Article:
C-R looks to add to college credit courses


By Jim Poole

More and more Cobleskill-Richmondville students are taking college credit courses--right in the high school.
And C-R is looking to add even more college courses, high school Principal Melissa Ausfeld told the school board last week.
SUNY Cobleskill must approve the course work for Environmental Science, Food Science and Ag classes for those to become new College in the High School entries, Ms. Ausfeld said.
Assuming they're approved, C-R would have about 20 college credit courses.
The high school already offers Composition I, French IV and V, Spanish V, Trigonometry, Accounting, Business Law, Compute Essentials, Calculus, Precalculus and Biology I. All are taught at the high school.
Also available are Statistics and Introduction to Sociology, taught via distance learning from Middleburgh and Schoharie, respectively.
Finally, there are Project Lead the Way classes, taught through the Rochester Institute of Technology, that carry college credit. These are mostly engineering and design classes.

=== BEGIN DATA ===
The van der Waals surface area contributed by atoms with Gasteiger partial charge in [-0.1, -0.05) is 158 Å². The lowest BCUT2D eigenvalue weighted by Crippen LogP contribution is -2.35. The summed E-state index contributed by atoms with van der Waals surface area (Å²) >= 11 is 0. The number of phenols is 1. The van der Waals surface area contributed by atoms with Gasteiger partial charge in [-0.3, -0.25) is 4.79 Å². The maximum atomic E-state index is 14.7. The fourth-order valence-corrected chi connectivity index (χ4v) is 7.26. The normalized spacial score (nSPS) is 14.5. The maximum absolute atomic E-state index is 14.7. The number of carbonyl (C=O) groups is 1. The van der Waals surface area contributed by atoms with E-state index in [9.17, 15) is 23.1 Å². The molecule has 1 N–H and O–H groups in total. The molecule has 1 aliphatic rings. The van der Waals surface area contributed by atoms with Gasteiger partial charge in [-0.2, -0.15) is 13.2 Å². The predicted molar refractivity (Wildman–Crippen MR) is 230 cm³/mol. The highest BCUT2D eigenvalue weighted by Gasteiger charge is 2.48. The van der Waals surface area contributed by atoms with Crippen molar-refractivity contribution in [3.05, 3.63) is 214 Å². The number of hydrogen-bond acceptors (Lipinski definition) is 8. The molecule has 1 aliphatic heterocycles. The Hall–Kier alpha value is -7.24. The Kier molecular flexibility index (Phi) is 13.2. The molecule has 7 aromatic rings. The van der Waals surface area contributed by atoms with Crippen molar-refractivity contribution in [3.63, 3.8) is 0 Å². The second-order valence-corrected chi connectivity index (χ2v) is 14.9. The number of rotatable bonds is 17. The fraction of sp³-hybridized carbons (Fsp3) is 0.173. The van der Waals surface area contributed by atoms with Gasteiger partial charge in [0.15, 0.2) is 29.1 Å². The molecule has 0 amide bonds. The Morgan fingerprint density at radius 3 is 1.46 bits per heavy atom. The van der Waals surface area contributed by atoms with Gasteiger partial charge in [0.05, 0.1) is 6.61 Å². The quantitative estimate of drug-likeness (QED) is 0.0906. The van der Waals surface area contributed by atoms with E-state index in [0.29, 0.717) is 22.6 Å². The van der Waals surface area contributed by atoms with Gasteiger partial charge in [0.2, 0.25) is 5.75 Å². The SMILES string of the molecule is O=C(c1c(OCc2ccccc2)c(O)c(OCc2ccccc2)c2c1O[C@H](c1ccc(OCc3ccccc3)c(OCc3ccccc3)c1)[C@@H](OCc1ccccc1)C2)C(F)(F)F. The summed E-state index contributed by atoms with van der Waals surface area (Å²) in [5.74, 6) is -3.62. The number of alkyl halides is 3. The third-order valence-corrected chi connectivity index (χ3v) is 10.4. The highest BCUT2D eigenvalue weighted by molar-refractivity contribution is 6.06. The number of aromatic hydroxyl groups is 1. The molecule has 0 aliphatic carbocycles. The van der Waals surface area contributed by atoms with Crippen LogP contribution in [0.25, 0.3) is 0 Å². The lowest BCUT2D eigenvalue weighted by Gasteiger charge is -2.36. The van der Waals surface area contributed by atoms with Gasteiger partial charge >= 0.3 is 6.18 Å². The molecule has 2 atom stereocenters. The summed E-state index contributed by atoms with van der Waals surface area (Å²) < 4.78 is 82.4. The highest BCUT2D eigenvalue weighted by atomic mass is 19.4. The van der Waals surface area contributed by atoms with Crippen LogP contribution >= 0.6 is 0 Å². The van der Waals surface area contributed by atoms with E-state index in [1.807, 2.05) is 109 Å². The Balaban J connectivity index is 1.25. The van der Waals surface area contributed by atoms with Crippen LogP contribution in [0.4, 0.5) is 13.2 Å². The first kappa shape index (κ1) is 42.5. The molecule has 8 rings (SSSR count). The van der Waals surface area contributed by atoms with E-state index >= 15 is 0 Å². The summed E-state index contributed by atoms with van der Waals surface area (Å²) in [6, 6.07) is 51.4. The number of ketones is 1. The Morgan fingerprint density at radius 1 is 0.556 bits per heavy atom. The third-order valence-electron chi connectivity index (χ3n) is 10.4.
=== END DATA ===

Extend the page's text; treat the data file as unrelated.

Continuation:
Most of the classes cost $150; a few cost $200 or $225.
"And if you signed up to take a class in college, it would be a lot more," said Kristin Komarinski, a C-R guidance counselor.
In the 2013-14 school year, 45 of 135 juniors and 93 of 149 seniors took College in the High School classes.
Those numbers were up in 2014-15: 57 of 135 juniors and 109 of 135 seniors took the classes.
"The number of families purchasing credit courses is unbelievable," Ms. Komarinski said.
As the offerings have expanded, so has the interest, Ms. Ausfeld added.
"We've worked hard to add courses to give students more opportunities," she said.
Students can take many of the courses without opting for the college credit option. If those students go on to SUNY Cobleskill, however, the college may give credit for the courses if the students' grades are high enough.
While the College in the High School classes are popular, so are other relatively new courses. C-R offered 10 distance learning classes the first semester and another 10 the second semester this year.
Distance learning has an instructor in one school--Mohonasen, for instance--teaching a class, and students at C-R are watching the same class on video
Distance learning classes used to be limited to Capital Region BOCES schools, but now there's a broader range from schools around the state, Ms. Komarinski said.
Where C-R used to have just one classroom for distance learning courses, now there are three.
Among the distance learning courses are American Sign Language, Psychology, International Business, Statistics, Careers in Human Services and Fashion Industry, among others.
"These are another opportunity for classes we're not able to offer here in the high school," Ms. Ausfeld said.